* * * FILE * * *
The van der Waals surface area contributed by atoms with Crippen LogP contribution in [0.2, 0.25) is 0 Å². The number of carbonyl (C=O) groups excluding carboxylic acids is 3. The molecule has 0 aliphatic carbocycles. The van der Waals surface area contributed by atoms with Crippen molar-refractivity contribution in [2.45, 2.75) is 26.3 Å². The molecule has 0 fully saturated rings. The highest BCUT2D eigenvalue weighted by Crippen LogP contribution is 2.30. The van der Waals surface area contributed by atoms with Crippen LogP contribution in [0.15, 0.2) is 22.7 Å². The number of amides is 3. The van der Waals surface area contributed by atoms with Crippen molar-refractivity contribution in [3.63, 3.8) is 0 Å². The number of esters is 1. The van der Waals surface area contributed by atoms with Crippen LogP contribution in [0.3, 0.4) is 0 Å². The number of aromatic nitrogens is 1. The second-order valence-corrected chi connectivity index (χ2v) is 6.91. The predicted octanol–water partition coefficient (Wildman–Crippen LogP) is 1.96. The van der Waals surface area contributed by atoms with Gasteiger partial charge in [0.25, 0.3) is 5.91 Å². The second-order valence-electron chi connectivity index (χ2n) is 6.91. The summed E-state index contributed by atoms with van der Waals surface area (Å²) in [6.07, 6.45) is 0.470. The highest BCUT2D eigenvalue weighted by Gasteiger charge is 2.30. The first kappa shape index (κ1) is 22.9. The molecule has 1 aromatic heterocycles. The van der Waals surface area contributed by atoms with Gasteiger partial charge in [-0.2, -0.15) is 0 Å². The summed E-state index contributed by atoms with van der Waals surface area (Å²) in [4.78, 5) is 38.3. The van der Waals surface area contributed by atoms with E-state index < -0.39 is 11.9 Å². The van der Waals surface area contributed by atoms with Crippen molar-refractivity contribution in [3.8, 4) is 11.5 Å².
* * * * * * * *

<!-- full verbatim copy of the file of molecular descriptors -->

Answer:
The van der Waals surface area contributed by atoms with Crippen LogP contribution in [0.2, 0.25) is 0 Å². The number of carbonyl (C=O) groups excluding carboxylic acids is 3. The molecule has 0 aliphatic carbocycles. The van der Waals surface area contributed by atoms with Crippen molar-refractivity contribution in [2.45, 2.75) is 26.3 Å². The molecule has 0 fully saturated rings. The highest BCUT2D eigenvalue weighted by Crippen LogP contribution is 2.30. The van der Waals surface area contributed by atoms with Crippen LogP contribution in [0.15, 0.2) is 22.7 Å². The number of amides is 3. The van der Waals surface area contributed by atoms with Crippen molar-refractivity contribution in [3.63, 3.8) is 0 Å². The number of esters is 1. The van der Waals surface area contributed by atoms with Crippen LogP contribution in [0.3, 0.4) is 0 Å². The number of aromatic nitrogens is 1. The second-order valence-corrected chi connectivity index (χ2v) is 6.91. The predicted octanol–water partition coefficient (Wildman–Crippen LogP) is 1.96. The van der Waals surface area contributed by atoms with Gasteiger partial charge in [0.25, 0.3) is 5.91 Å². The second-order valence-electron chi connectivity index (χ2n) is 6.91. The summed E-state index contributed by atoms with van der Waals surface area (Å²) in [6.07, 6.45) is 0.470. The highest BCUT2D eigenvalue weighted by Gasteiger charge is 2.30. The first kappa shape index (κ1) is 22.9. The molecule has 1 aromatic heterocycles. The van der Waals surface area contributed by atoms with Gasteiger partial charge in [-0.2, -0.15) is 0 Å². The summed E-state index contributed by atoms with van der Waals surface area (Å²) in [4.78, 5) is 38.3. The van der Waals surface area contributed by atoms with E-state index < -0.39 is 11.9 Å². The van der Waals surface area contributed by atoms with Crippen molar-refractivity contribution in [3.8, 4) is 11.5 Å².